Michael Furtman

Waterfowl seasons in Washington and Idaho got off to a slow start, but the arrival of wintry conditions to the north should improve hunting prospects considerably in these states. Alberta hunters report ducks and geese on the move across the province, which is good news for Washington and Idaho hunters to the south.

“Opening morning was okay for local ducks, then it got warm,” says Mossy Oak pro-staffer Scott McGann of Emmett, Idaho. “It was 71 degrees in the duck blind last week.”

But those balmy temperatures are about to become a memory. Forecasts call for downright frigid temperatures in the Panhandle and cooler weather in eastern Washington and central and southern Idaho. Both Canada geese and snows are filling the skies in these areas, with ducks not far behind.

The Snake River, which typically stays open in the coldest conditions, will be a hot spot again this season, predicts Jeff Knetter, migratory game bird coordinator for the Idaho Department of Fish and Game. He adds that surrounding agricultural fields will also be a big draw for waterfowl.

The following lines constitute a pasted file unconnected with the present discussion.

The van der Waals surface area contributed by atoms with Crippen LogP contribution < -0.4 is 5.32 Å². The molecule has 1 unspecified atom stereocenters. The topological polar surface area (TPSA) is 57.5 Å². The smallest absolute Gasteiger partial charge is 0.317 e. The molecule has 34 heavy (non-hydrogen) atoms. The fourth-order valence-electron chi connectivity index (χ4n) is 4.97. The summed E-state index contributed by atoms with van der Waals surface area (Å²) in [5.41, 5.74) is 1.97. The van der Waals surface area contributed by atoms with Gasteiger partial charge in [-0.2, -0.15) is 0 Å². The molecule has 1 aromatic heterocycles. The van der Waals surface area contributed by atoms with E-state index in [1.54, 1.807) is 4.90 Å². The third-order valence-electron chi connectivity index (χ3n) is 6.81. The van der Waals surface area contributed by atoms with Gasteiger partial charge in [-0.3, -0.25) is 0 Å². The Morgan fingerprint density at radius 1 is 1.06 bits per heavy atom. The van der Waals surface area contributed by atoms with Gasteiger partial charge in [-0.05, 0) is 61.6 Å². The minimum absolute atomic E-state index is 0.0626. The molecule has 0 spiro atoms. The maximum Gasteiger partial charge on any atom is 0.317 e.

Hunting, fishing, and trapping seasons have reopened on the Snake River from Highway 46 upriver to Broken Bridge (Jerome) after treatment of the river for quagga mussels. The river remains closed to all use from Broken Bridge to Twin Falls Dam. Hunters and others are asked to take watercraft, waders, and decoys to the hot wash location at the Twin Falls Visitor Center after each use.

In western Washington, Rob Wingard, private lands biologist for the Washington Department of Fish and Wildlife, is also looking forward to cooler weather after a lackluster start to the season.

“It's been slow, slow, slow,” Wingard reports. “It's been a dry fall, but the snow geese are here, and more ducks are starting to show up. It’s the usual array of mallards, wigeon, pintails, and teal.” Recent rainfall was “a decent down payment,” for the season, he observes.

“Once the rains get here and fields get watered up, we're going to have some good hunting,” Wingard predicts. Puget Sound hunters should stick “close to the bayfront (tidelands) or hunt in the bay.”

What's the bottom line for Wingard and hunters across Washington and Idaho?

“When the birds get here, they'll stay.”

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